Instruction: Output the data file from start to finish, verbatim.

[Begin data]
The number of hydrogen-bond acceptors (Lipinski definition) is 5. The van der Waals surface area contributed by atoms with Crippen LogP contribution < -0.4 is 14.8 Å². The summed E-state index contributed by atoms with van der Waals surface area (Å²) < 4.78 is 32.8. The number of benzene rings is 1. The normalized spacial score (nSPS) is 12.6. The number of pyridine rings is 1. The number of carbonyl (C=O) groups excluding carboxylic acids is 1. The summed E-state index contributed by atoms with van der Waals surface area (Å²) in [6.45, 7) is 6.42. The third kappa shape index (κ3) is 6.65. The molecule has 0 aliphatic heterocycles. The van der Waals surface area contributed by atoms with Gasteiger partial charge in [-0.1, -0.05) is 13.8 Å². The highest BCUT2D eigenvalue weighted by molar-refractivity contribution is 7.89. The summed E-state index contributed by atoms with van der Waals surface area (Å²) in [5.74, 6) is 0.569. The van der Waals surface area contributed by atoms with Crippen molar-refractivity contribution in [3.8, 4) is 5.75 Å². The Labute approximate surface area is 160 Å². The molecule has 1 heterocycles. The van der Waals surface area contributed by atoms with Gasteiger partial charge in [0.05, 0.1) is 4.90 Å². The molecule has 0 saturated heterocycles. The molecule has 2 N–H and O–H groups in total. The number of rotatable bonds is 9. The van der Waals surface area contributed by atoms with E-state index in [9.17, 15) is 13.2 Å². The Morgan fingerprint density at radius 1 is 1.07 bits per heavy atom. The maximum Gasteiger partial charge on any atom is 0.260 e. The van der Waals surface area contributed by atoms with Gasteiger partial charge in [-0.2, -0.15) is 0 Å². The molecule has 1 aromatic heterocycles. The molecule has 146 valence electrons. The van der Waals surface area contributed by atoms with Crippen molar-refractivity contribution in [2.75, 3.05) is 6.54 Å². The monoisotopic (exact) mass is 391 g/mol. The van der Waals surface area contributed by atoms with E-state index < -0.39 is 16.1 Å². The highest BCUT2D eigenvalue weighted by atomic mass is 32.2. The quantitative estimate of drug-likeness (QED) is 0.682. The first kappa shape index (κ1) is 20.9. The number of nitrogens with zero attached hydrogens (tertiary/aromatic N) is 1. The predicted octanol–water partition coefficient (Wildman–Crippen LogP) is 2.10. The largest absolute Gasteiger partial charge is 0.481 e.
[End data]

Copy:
The number of hydrogen-bond acceptors (Lipinski definition) is 5. The van der Waals surface area contributed by atoms with Crippen LogP contribution < -0.4 is 14.8 Å². The summed E-state index contributed by atoms with van der Waals surface area (Å²) < 4.78 is 32.8. The number of benzene rings is 1. The normalized spacial score (nSPS) is 12.6. The number of pyridine rings is 1. The number of carbonyl (C=O) groups excluding carboxylic acids is 1. The summed E-state index contributed by atoms with van der Waals surface area (Å²) in [6.45, 7) is 6.42. The third kappa shape index (κ3) is 6.65. The molecule has 0 aliphatic heterocycles. The van der Waals surface area contributed by atoms with Gasteiger partial charge in [-0.1, -0.05) is 13.8 Å². The highest BCUT2D eigenvalue weighted by molar-refractivity contribution is 7.89. The summed E-state index contributed by atoms with van der Waals surface area (Å²) in [5.74, 6) is 0.569. The van der Waals surface area contributed by atoms with Crippen molar-refractivity contribution in [3.8, 4) is 5.75 Å². The Labute approximate surface area is 160 Å². The molecule has 1 heterocycles. The van der Waals surface area contributed by atoms with Gasteiger partial charge in [0.05, 0.1) is 4.90 Å². The molecule has 0 saturated heterocycles. The molecule has 2 N–H and O–H groups in total. The number of rotatable bonds is 9. The van der Waals surface area contributed by atoms with E-state index in [9.17, 15) is 13.2 Å². The Morgan fingerprint density at radius 1 is 1.07 bits per heavy atom. The maximum Gasteiger partial charge on any atom is 0.260 e. The van der Waals surface area contributed by atoms with Gasteiger partial charge in [-0.2, -0.15) is 0 Å². The molecule has 1 aromatic heterocycles. The molecule has 146 valence electrons. The van der Waals surface area contributed by atoms with Crippen molar-refractivity contribution in [2.75, 3.05) is 6.54 Å². The monoisotopic (exact) mass is 391 g/mol. The van der Waals surface area contributed by atoms with E-state index < -0.39 is 16.1 Å². The highest BCUT2D eigenvalue weighted by atomic mass is 32.2. The quantitative estimate of drug-likeness (QED) is 0.682. The first kappa shape index (κ1) is 20.9. The number of nitrogens with zero attached hydrogens (tertiary/aromatic N) is 1. The predicted octanol–water partition coefficient (Wildman–Crippen LogP) is 2.10. The largest absolute Gasteiger partial charge is 0.481 e.